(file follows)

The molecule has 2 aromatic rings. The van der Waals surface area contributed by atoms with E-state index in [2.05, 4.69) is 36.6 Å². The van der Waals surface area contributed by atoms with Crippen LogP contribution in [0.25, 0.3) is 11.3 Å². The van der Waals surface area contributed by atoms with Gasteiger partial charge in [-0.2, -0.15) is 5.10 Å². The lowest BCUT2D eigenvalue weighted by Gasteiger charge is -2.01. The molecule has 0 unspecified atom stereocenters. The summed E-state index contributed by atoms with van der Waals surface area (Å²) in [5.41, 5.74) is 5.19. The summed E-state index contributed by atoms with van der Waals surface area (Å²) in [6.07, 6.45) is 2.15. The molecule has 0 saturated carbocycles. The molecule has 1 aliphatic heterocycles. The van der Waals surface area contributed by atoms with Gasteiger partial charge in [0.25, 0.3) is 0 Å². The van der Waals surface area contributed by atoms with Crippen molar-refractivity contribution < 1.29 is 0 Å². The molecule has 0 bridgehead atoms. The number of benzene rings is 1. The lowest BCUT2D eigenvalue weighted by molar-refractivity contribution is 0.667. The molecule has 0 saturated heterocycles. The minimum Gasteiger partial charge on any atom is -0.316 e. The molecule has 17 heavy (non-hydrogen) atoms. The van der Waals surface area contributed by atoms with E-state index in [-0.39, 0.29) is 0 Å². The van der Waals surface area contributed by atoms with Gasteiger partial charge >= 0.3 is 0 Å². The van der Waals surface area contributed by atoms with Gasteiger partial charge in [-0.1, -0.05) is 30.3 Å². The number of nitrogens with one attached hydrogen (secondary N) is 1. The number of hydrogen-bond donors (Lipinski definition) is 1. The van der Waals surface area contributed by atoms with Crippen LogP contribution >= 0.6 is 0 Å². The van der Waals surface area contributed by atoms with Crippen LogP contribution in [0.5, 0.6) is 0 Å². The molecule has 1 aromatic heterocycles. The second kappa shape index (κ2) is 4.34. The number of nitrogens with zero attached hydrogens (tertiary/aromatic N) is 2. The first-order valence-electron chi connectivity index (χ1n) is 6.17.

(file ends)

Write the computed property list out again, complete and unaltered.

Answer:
The molecule has 2 aromatic rings. The van der Waals surface area contributed by atoms with E-state index in [2.05, 4.69) is 36.6 Å². The van der Waals surface area contributed by atoms with Crippen LogP contribution in [0.25, 0.3) is 11.3 Å². The van der Waals surface area contributed by atoms with Gasteiger partial charge in [-0.2, -0.15) is 5.10 Å². The lowest BCUT2D eigenvalue weighted by Gasteiger charge is -2.01. The molecule has 0 unspecified atom stereocenters. The summed E-state index contributed by atoms with van der Waals surface area (Å²) in [5.41, 5.74) is 5.19. The summed E-state index contributed by atoms with van der Waals surface area (Å²) in [6.07, 6.45) is 2.15. The molecule has 0 saturated carbocycles. The molecule has 1 aliphatic heterocycles. The van der Waals surface area contributed by atoms with Gasteiger partial charge in [0.25, 0.3) is 0 Å². The van der Waals surface area contributed by atoms with Crippen molar-refractivity contribution < 1.29 is 0 Å². The molecule has 0 bridgehead atoms. The number of benzene rings is 1. The lowest BCUT2D eigenvalue weighted by molar-refractivity contribution is 0.667. The molecule has 0 saturated heterocycles. The minimum Gasteiger partial charge on any atom is -0.316 e. The molecule has 17 heavy (non-hydrogen) atoms. The van der Waals surface area contributed by atoms with E-state index in [-0.39, 0.29) is 0 Å². The van der Waals surface area contributed by atoms with Gasteiger partial charge >= 0.3 is 0 Å². The van der Waals surface area contributed by atoms with Gasteiger partial charge in [-0.1, -0.05) is 30.3 Å². The number of nitrogens with one attached hydrogen (secondary N) is 1. The number of hydrogen-bond donors (Lipinski definition) is 1. The van der Waals surface area contributed by atoms with Crippen LogP contribution >= 0.6 is 0 Å². The van der Waals surface area contributed by atoms with Crippen LogP contribution in [0.5, 0.6) is 0 Å². The molecule has 1 aromatic heterocycles. The second kappa shape index (κ2) is 4.34. The number of nitrogens with zero attached hydrogens (tertiary/aromatic N) is 2. The first-order valence-electron chi connectivity index (χ1n) is 6.17.